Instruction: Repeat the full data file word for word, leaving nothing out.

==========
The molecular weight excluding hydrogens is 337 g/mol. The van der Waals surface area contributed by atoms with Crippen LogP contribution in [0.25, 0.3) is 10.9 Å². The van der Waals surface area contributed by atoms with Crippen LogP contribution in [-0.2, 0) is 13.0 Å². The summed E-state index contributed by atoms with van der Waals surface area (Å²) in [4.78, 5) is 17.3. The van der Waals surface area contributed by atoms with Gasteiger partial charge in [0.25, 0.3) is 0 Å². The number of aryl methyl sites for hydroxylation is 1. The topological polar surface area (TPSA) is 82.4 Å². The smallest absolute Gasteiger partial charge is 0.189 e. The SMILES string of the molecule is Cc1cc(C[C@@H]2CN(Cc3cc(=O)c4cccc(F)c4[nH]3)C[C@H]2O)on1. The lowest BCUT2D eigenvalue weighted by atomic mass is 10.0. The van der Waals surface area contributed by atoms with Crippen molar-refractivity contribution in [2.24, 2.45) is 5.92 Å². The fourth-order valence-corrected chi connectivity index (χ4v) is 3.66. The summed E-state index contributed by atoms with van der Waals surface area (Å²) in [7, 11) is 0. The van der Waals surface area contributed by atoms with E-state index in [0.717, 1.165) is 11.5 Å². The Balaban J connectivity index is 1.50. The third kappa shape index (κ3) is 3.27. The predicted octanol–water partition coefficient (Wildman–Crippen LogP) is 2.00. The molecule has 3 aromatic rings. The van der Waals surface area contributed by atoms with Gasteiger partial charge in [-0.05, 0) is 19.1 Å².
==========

The molecular weight excluding hydrogens is 337 g/mol. The van der Waals surface area contributed by atoms with Crippen LogP contribution in [0.25, 0.3) is 10.9 Å². The van der Waals surface area contributed by atoms with Crippen LogP contribution in [-0.2, 0) is 13.0 Å². The summed E-state index contributed by atoms with van der Waals surface area (Å²) in [4.78, 5) is 17.3. The van der Waals surface area contributed by atoms with Gasteiger partial charge in [0.25, 0.3) is 0 Å². The number of aryl methyl sites for hydroxylation is 1. The topological polar surface area (TPSA) is 82.4 Å². The smallest absolute Gasteiger partial charge is 0.189 e. The SMILES string of the molecule is Cc1cc(C[C@@H]2CN(Cc3cc(=O)c4cccc(F)c4[nH]3)C[C@H]2O)on1. The lowest BCUT2D eigenvalue weighted by atomic mass is 10.0. The van der Waals surface area contributed by atoms with Crippen molar-refractivity contribution in [2.24, 2.45) is 5.92 Å². The fourth-order valence-corrected chi connectivity index (χ4v) is 3.66. The summed E-state index contributed by atoms with van der Waals surface area (Å²) in [7, 11) is 0. The van der Waals surface area contributed by atoms with E-state index in [0.717, 1.165) is 11.5 Å². The Balaban J connectivity index is 1.50. The third kappa shape index (κ3) is 3.27. The predicted octanol–water partition coefficient (Wildman–Crippen LogP) is 2.00. The molecule has 3 aromatic rings. The van der Waals surface area contributed by atoms with Gasteiger partial charge in [-0.05, 0) is 19.1 Å².